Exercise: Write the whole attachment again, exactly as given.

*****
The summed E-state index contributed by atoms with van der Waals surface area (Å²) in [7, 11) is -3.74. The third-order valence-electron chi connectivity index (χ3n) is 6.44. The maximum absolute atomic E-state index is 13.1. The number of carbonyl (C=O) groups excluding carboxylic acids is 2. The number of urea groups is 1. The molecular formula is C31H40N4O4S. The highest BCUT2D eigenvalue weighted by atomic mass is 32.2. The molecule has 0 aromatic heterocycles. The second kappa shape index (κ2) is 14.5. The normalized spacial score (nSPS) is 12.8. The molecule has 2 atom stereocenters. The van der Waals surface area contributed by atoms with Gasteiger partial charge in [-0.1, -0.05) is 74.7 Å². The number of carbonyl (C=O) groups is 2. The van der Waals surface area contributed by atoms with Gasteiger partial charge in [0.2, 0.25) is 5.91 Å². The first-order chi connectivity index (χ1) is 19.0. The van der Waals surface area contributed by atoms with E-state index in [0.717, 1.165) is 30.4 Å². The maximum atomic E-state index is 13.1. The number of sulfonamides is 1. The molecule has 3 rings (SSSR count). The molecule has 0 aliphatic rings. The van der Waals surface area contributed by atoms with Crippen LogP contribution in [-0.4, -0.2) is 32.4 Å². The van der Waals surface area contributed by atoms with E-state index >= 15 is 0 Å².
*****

The summed E-state index contributed by atoms with van der Waals surface area (Å²) in [7, 11) is -3.74. The third-order valence-electron chi connectivity index (χ3n) is 6.44. The maximum absolute atomic E-state index is 13.1. The number of carbonyl (C=O) groups excluding carboxylic acids is 2. The number of urea groups is 1. The molecular formula is C31H40N4O4S. The highest BCUT2D eigenvalue weighted by atomic mass is 32.2. The molecule has 0 aromatic heterocycles. The second kappa shape index (κ2) is 14.5. The normalized spacial score (nSPS) is 12.8. The molecule has 2 atom stereocenters. The van der Waals surface area contributed by atoms with Gasteiger partial charge in [-0.1, -0.05) is 74.7 Å². The number of carbonyl (C=O) groups is 2. The van der Waals surface area contributed by atoms with Gasteiger partial charge in [0.2, 0.25) is 5.91 Å². The first-order chi connectivity index (χ1) is 19.0. The van der Waals surface area contributed by atoms with E-state index in [0.717, 1.165) is 30.4 Å². The maximum atomic E-state index is 13.1. The number of sulfonamides is 1. The molecule has 3 rings (SSSR count). The molecule has 0 aliphatic rings. The van der Waals surface area contributed by atoms with Crippen LogP contribution in [-0.4, -0.2) is 32.4 Å². The van der Waals surface area contributed by atoms with E-state index >= 15 is 0 Å².